Backtracking of quantified subpatterns

Q

What is backtracking of quantified subpatterns? What does it mean that a quantified subpattern is "backtracked"?

How to show that a quantified subpattern is "backtracked" on this PHP script: if ($t=10): echo "Just started...!"; endif; if ($t=11): echo "Hungry!"; endif; if ($t=12): echo ""Ah, lunch-time!"; endif;?

✍: FYIcenter.com

A

The backtracking behavior of quantified subpatterns is referring to the default behavior of backtracking repeated matches of a quantified subpattern to allow the rest of the pattern to match.

This default backtracking behavior is very useful in many cases. For example, the pattern /\w+day/ will have no match on "Sunday" without backtracking, because the quantified subpattern '\w+' is "greedy" by default. It will not stop after mathching "Sun" and continue to match the entire string of "Sunday". The next subpattern is 'd' and causing the entire matching process to fail, since there is nothing left to match against.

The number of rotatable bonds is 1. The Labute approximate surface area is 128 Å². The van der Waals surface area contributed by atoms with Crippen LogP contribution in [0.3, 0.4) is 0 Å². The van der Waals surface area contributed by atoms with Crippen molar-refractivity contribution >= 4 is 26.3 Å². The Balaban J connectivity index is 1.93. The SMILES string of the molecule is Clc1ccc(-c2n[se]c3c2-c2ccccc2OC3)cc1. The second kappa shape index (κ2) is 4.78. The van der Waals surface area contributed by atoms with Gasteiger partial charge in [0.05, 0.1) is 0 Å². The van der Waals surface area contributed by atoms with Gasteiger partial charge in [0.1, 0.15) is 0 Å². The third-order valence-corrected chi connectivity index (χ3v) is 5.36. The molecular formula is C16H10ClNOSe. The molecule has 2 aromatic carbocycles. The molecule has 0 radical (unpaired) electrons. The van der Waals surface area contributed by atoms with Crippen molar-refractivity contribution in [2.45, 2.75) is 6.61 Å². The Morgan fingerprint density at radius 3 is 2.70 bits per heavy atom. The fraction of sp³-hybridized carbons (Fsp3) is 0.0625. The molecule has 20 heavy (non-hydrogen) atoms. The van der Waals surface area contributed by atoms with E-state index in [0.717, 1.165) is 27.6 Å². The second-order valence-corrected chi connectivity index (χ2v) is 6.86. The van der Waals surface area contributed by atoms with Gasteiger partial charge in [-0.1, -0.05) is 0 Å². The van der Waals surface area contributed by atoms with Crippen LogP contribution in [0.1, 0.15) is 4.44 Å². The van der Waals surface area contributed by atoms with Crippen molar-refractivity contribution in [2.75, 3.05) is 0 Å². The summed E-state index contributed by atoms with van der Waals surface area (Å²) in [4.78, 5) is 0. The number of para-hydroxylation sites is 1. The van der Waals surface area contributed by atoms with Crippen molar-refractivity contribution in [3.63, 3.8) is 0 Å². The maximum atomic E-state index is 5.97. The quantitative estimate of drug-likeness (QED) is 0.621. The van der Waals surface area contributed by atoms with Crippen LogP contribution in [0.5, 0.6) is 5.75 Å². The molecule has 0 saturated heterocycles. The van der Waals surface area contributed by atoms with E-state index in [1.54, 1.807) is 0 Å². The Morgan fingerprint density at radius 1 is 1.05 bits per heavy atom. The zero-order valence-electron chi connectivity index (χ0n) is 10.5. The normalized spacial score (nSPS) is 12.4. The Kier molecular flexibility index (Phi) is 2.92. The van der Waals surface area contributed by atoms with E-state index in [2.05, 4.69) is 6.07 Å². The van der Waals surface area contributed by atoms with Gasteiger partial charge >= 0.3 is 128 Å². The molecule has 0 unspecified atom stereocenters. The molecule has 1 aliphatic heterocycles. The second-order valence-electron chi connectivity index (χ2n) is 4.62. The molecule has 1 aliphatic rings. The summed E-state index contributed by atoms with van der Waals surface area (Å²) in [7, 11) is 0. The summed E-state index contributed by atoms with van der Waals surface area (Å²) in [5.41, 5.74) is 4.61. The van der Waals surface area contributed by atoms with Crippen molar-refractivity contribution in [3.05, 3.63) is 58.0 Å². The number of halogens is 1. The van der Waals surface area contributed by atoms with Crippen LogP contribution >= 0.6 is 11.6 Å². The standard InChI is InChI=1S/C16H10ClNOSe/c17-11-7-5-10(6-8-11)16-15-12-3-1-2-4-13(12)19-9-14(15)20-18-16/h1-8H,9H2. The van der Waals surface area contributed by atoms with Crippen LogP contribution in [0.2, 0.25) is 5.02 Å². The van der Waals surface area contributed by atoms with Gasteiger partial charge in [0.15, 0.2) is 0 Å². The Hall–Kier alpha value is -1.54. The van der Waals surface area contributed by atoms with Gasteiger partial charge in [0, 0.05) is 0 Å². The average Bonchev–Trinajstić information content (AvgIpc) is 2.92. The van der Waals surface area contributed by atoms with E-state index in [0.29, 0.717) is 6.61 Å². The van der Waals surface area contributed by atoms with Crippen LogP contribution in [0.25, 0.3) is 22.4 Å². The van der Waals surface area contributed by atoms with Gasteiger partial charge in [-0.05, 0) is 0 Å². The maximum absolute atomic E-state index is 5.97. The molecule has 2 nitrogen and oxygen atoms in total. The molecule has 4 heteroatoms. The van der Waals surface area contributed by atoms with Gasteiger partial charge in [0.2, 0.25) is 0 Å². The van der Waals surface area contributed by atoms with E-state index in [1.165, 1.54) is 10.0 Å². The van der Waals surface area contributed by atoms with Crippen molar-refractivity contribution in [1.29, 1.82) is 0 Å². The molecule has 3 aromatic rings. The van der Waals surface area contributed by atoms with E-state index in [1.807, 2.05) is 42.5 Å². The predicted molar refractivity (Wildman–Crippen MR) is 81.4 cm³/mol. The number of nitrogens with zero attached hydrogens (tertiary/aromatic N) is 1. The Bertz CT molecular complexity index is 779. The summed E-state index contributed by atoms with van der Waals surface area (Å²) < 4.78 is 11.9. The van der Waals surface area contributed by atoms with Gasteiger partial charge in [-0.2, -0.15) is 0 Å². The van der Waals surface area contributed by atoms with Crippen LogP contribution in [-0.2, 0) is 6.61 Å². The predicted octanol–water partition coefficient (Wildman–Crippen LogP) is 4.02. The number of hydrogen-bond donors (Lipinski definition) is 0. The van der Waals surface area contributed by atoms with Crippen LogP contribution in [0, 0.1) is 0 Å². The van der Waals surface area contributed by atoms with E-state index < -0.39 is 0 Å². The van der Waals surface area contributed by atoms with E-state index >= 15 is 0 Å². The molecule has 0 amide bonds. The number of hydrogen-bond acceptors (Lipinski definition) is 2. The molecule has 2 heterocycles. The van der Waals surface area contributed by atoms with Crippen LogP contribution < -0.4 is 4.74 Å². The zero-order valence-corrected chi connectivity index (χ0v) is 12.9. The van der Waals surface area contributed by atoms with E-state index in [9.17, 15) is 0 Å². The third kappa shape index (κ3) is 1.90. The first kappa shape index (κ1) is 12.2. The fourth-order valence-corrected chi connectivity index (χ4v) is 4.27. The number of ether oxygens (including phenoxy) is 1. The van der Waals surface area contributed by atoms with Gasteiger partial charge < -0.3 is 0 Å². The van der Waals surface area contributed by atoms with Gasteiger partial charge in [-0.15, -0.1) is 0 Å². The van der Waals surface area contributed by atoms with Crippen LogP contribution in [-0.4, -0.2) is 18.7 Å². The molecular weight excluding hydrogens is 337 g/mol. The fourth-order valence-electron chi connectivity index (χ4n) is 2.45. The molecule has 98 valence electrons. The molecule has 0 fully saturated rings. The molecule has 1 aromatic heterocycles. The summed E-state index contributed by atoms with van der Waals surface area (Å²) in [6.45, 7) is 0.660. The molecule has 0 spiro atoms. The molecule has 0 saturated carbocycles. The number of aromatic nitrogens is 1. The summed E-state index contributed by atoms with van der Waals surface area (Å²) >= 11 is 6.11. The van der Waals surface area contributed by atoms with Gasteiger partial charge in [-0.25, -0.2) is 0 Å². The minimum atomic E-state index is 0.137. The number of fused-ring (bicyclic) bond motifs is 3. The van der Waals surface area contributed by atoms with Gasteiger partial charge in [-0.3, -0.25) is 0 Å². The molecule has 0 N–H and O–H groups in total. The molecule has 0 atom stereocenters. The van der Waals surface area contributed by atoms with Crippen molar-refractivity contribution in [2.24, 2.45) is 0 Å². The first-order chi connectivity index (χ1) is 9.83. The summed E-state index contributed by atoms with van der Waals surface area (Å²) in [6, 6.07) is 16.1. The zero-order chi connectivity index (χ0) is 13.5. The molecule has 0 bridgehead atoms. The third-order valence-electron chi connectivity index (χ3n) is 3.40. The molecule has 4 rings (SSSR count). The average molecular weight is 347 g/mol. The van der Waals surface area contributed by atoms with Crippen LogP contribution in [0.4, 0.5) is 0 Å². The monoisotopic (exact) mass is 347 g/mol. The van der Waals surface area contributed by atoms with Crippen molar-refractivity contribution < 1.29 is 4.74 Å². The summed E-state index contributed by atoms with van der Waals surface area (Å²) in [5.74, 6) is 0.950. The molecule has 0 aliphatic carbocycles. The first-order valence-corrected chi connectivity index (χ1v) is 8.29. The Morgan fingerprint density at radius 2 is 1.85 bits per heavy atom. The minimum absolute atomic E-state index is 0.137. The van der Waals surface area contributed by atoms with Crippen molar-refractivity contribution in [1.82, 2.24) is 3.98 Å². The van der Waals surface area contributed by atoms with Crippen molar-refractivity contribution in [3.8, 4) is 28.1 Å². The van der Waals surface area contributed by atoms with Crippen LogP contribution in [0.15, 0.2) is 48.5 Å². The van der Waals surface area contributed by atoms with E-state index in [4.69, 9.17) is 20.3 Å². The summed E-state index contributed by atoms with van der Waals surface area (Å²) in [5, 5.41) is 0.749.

With the default backtracing behavoir, /\w+day/ will match on "Sunday", because '\w+' will first match to "Sunday", then backtrack 3 times to return 3 characters to match the rest of the pattern 'day'. In other words,

(\w+)day   # matches 'Sunday' with $1='Sun', backtracked from 'Sunday'

The regular expression to show a quantified subpattern is "backtracked" on the given PHP script:

(if .+ endif;)

if - matches 'if'
.+ endif; - '.+' matches all characters to the end, 
            backtracked 8 characters to match ' endif'

Click the button to test this regular expression here online:

2013-01-26, 1910👍, 0💬